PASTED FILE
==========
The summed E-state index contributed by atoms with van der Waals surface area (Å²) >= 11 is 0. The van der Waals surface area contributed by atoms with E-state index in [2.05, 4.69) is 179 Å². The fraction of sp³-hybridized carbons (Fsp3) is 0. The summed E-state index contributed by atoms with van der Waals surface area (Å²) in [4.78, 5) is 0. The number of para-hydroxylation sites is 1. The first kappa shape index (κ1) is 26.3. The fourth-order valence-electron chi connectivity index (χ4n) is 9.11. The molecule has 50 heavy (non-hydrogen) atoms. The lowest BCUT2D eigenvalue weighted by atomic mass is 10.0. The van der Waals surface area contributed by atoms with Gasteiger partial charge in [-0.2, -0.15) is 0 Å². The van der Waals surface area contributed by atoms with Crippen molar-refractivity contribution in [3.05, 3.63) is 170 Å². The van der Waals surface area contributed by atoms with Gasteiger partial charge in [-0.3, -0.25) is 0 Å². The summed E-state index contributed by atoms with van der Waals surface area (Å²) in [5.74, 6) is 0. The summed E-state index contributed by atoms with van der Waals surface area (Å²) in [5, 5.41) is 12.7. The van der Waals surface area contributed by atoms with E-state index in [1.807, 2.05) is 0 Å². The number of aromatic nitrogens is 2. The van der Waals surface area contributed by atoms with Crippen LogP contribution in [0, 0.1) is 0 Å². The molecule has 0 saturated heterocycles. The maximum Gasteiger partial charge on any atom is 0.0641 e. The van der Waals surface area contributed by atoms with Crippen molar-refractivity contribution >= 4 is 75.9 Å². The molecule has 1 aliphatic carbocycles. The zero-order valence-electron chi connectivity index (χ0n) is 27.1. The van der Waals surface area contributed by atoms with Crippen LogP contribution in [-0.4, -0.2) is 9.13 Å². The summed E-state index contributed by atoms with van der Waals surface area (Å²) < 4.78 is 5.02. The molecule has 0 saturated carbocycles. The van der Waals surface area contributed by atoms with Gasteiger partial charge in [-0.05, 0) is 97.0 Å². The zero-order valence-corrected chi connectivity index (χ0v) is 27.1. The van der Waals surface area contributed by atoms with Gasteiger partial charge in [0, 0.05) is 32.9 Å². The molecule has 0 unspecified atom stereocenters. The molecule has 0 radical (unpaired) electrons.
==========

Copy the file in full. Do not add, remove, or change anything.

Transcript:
The summed E-state index contributed by atoms with van der Waals surface area (Å²) >= 11 is 0. The van der Waals surface area contributed by atoms with E-state index in [2.05, 4.69) is 179 Å². The fraction of sp³-hybridized carbons (Fsp3) is 0. The summed E-state index contributed by atoms with van der Waals surface area (Å²) in [4.78, 5) is 0. The number of para-hydroxylation sites is 1. The first kappa shape index (κ1) is 26.3. The fourth-order valence-electron chi connectivity index (χ4n) is 9.11. The molecule has 50 heavy (non-hydrogen) atoms. The lowest BCUT2D eigenvalue weighted by atomic mass is 10.0. The van der Waals surface area contributed by atoms with Gasteiger partial charge in [-0.2, -0.15) is 0 Å². The van der Waals surface area contributed by atoms with Crippen molar-refractivity contribution in [3.05, 3.63) is 170 Å². The van der Waals surface area contributed by atoms with Gasteiger partial charge in [-0.3, -0.25) is 0 Å². The summed E-state index contributed by atoms with van der Waals surface area (Å²) in [5.74, 6) is 0. The summed E-state index contributed by atoms with van der Waals surface area (Å²) in [5, 5.41) is 12.7. The van der Waals surface area contributed by atoms with E-state index in [1.807, 2.05) is 0 Å². The number of aromatic nitrogens is 2. The van der Waals surface area contributed by atoms with Crippen LogP contribution in [0, 0.1) is 0 Å². The molecule has 0 saturated heterocycles. The maximum Gasteiger partial charge on any atom is 0.0641 e. The van der Waals surface area contributed by atoms with Crippen molar-refractivity contribution >= 4 is 75.9 Å². The molecule has 1 aliphatic carbocycles. The zero-order valence-electron chi connectivity index (χ0n) is 27.1. The van der Waals surface area contributed by atoms with Crippen LogP contribution in [-0.4, -0.2) is 9.13 Å². The summed E-state index contributed by atoms with van der Waals surface area (Å²) < 4.78 is 5.02. The molecule has 0 saturated carbocycles. The van der Waals surface area contributed by atoms with Gasteiger partial charge in [-0.05, 0) is 97.0 Å². The zero-order valence-corrected chi connectivity index (χ0v) is 27.1. The van der Waals surface area contributed by atoms with Gasteiger partial charge in [0, 0.05) is 32.9 Å². The molecule has 0 unspecified atom stereocenters. The molecule has 0 radical (unpaired) electrons.